Cap-And-Trade vs. Carbon Taxes

Fight disinformation: Sign up for the free Mother Jones Daily newsletter and follow the news that matters.


CAP-AND-TRADE vs. CARBON TAXES….Exxon’s CEO call for a carbon tax:

The chief executive of Exxon Mobil Corp. for the first time called on Congress to enact a tax on greenhouse-gas emissions in order to fight global warming.

In a speech in Washington, Rex Tillerson said that a tax was a “more direct, a more transparent and a more effective approach” to curtailing greenhouse gases than other plans popular in Congress and with the incoming Obama administration.

Is this good news? Hard to say. It’s certainly good news that Tillerson is in favor of something, and favoring a carbon tax puts him on the side of Al Gore and lots of academics, who think that a tax is the quickest, cleanest, and technically most efficient way of pricing carbon, thus reducing GHG emissions and slowing the progress of global warming.

But it’s bad news if his goal is mainly to roil the waters. Barack Obama has called for a cap-and-trade system, not a carbon tax, and most green groups have backed cap-and-trade as well because they feel that a tax is a political nonstarter. But if Exxon can help gin up a big fight between tax advocates and cap-and-trade advocates, who knows? Maybe nothing will get passed at all. If that’s Tillerson’s calculus, then his newfound support for carbon taxes is just a cynical ploy.

Technical and political issues aren’t the only big difference between taxes and cap-and-trade, either. Both raise money (the tax directly, cap-and-trade by selling emission permits), but with a tax you don’t know for sure what effect it will have. You have to guess. So you set a carbon tax of, say, $50/ton, with the goal of reducing carbon emissions 5%, and then cross your fingers and wait a few years. Maybe it works, maybe it doesn’t. Conversely, cap-and-trade works on the theory of a hard cap. If you want to reduce carbon emissions by 5%, then you auction off credits equal to 95% of current emissions and you’re done. You’re taking a chance on what the price of credits will be (something that businesses hate since they like price stability), but you know for sure that you’ll meet your cap as long as your have adequate enforcement mechanisms in place.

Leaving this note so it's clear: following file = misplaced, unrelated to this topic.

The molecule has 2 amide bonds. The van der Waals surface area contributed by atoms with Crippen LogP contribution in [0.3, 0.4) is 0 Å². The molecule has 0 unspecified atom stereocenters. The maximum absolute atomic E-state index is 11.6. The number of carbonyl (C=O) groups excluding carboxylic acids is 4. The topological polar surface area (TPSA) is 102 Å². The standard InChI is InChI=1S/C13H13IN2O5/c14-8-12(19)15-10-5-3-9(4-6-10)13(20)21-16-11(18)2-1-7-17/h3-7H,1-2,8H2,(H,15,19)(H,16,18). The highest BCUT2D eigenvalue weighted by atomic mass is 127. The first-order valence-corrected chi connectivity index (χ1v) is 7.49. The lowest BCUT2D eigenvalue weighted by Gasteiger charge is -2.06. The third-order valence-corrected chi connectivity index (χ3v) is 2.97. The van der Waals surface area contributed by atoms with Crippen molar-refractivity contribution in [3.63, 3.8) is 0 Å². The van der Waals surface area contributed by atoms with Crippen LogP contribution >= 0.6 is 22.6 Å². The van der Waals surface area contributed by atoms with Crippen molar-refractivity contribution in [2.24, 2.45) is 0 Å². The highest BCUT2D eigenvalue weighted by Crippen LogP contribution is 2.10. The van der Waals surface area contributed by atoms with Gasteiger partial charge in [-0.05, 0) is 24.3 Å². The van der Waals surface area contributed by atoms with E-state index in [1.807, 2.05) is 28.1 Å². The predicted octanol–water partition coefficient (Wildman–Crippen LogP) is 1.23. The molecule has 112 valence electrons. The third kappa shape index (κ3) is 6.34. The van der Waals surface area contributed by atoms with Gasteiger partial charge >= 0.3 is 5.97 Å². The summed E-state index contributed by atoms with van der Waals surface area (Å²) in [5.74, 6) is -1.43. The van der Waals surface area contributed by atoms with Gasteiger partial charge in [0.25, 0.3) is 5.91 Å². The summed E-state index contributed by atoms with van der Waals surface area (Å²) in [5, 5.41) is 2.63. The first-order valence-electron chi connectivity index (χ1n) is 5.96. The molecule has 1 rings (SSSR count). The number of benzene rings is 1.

This alone is enough to make me a cap-and-trade advocate. Not only is it more politically feasible than a tax, but it’s more attractive to the public since it focuses on the thing they really care about: a hard cap on carbon emissions. Price instability is a legitimate issue, but I don’t think it’s a big one: energy intensive companies already have to deal with considerable instability in gas and oil prices, and Wall Street will eagerly help them hedge against future instability in carbon permit pricing if it’s really important to them.

The “trade” part of cap-and-trade is attractive because it makes the whole system more efficient. But it’s the “cap” part that’s really important. In my mind, that makes it a better solution than a tax for the carbon pricing piece of a broad climate change plan.

We've never been very good at being conservative.

And usually, that serves us well in doing the ambitious, hard-hitting journalism that you turn to Mother Jones for. But it also means we can't afford to come up short when it comes to scratching together the funds it takes to keep our team firing on all cylinders, and the truth is, we finished our budgeting cycle on June 30 about $100,000 short of our online goal.

This is no time to come up short. It's time to fight like hell, as our namesake would tell us to do, for a democracy where minority rule cannot impose an extreme agenda, where facts matter, and where accountability has a chance at the polls and in the press. If you value our reporting and you can right now, please help us dig out of the $100,000 hole we're starting our new budgeting cycle in with an always-needed and always-appreciated donation today.

payment methods

We've never been very good at being conservative.

And usually, that serves us well in doing the ambitious, hard-hitting journalism that you turn to Mother Jones for. But it also means we can't afford to come up short when it comes to scratching together the funds it takes to keep our team firing on all cylinders, and the truth is, we finished our budgeting cycle on June 30 about $100,000 short of our online goal.

This is no time to come up short. It's time to fight like hell, as our namesake would tell us to do, for a democracy where minority rule cannot impose an extreme agenda, where facts matter, and where accountability has a chance at the polls and in the press. If you value our reporting and you can right now, please help us dig out of the $100,000 hole we're starting our new budgeting cycle in with an always-needed and always-appreciated donation today.

payment methods

We Recommend

Latest

Sign up for our free newsletter

Subscribe to the Mother Jones Daily to have our top stories delivered directly to your inbox.

Get our award-winning magazine

Save big on a full year of investigations, ideas, and insights.

Subscribe

Support our journalism

Help Mother Jones' reporters dig deep with a tax-deductible donation.

Donate